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About this Publication
Title
Exogenous hormone use, reproductive factors and risk of intrahepatic cholangiocarcinoma among women: results from cohort studies in the Liver Cancer Pooling Project and the UK Biobank.
Pubmed ID
32376888 (View this publication on the PubMed website)
Digital Object Identifier
Publication
Br J Cancer. 2020 Jul; Volume 123 (Issue 2): Pages 316-324
Authors

Petrick JL, McMenamin ÚC, Zhang X, Zeleniuch-Jacquotte A, Wactawski-Wende J, Simon TG, Sinha R, Sesso HD, Schairer C, Rosenberg L, Rohan TE, Robien K, Purdue MP, Poynter JN, Palmer JR, Lu Y, Linet MS, Liao LM, Lee IM, Koshiol J, Kitahara CM, Kirsh VA, Hofmann JN, Graubard BI, Giovannucci E, Gaziano JM, Gapstur SM, Freedman ND, Florio AA, Chong DQ, Chen Y, Chan AT, Buring JE, Freeman LEB, Bea JW, Cardwell CR, Campbell PT, McGlynn KA

Abstract

BACKGROUND: Intrahepatic cholangiocarcinoma (ICC) arises from cholangiocytes in the intrahepatic bile duct and is the second most common type of liver cancer. Cholangiocytes express both oestrogen receptor-α and -β, and oestrogens positively modulate cholangiocyte proliferation. Studies in women and men have reported higher circulating oestradiol is associated with increased ICC risk, further supporting a hormonal aetiology. However, no observational studies have examined the associations between exogenous hormone use and reproductive factors, as proxies of endogenous hormone levels, and risk of ICC.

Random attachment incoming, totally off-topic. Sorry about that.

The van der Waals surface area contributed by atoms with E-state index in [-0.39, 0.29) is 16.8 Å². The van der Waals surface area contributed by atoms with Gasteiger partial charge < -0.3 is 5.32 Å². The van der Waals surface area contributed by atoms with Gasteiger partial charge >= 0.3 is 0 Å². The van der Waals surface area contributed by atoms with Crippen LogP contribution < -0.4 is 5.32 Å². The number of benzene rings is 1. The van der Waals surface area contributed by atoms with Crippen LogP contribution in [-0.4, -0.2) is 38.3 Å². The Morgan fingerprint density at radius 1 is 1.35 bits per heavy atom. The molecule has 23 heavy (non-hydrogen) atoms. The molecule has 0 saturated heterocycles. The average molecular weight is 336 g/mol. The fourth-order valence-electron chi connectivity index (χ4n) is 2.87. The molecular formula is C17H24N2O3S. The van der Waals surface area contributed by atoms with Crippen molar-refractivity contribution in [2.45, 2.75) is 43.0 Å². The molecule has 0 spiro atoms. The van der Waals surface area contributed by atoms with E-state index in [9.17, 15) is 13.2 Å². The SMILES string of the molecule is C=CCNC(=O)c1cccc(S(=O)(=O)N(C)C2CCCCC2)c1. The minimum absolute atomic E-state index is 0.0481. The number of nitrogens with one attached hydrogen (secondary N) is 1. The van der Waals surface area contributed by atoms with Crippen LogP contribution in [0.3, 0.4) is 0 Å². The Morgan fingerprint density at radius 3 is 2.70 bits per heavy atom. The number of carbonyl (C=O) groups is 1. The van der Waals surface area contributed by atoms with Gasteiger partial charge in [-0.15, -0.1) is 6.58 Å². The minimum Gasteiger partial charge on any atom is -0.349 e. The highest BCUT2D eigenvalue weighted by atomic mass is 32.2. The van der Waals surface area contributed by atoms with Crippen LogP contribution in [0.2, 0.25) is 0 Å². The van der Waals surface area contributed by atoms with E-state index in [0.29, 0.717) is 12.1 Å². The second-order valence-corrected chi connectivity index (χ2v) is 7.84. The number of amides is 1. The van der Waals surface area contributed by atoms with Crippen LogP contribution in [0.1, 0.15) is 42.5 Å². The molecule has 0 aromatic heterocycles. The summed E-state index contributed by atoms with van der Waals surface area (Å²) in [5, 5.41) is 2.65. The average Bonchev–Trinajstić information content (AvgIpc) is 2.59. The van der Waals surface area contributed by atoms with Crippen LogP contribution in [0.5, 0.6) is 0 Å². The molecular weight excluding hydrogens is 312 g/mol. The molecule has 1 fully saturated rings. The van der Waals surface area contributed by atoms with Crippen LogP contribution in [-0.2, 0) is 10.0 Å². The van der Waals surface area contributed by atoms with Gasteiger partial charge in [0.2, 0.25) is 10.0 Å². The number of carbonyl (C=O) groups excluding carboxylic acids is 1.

METHODS: We harmonised data from 1,107,498 women who enroled in 12 North American-based cohort studies (in the Liver Cancer Pooling Project, LCPP) and the UK Biobank between 1980-1998 and 2006-2010, respectively. Cox proportional hazards regression models were used to generate hazard ratios (HR) and 95% confidence internals (CI). Then, meta-analytic techniques were used to combine the estimates from the LCPP (n = 180 cases) and the UK Biobank (n = 57 cases).

RESULTS: Hysterectomy was associated with a doubling of ICC risk (HR = 1.98, 95% CI: 1.27-3.09), compared to women aged 50-54 at natural menopause. Long-term oral contraceptive use (9+ years) was associated with a 62% increased ICC risk (HR = 1.62, 95% CI: 1.03-2.55). There was no association between ICC risk and other exogenous hormone use or reproductive factors.

CONCLUSIONS: This study suggests that hysterectomy and long-term oral contraceptive use may be associated with an increased ICC risk.

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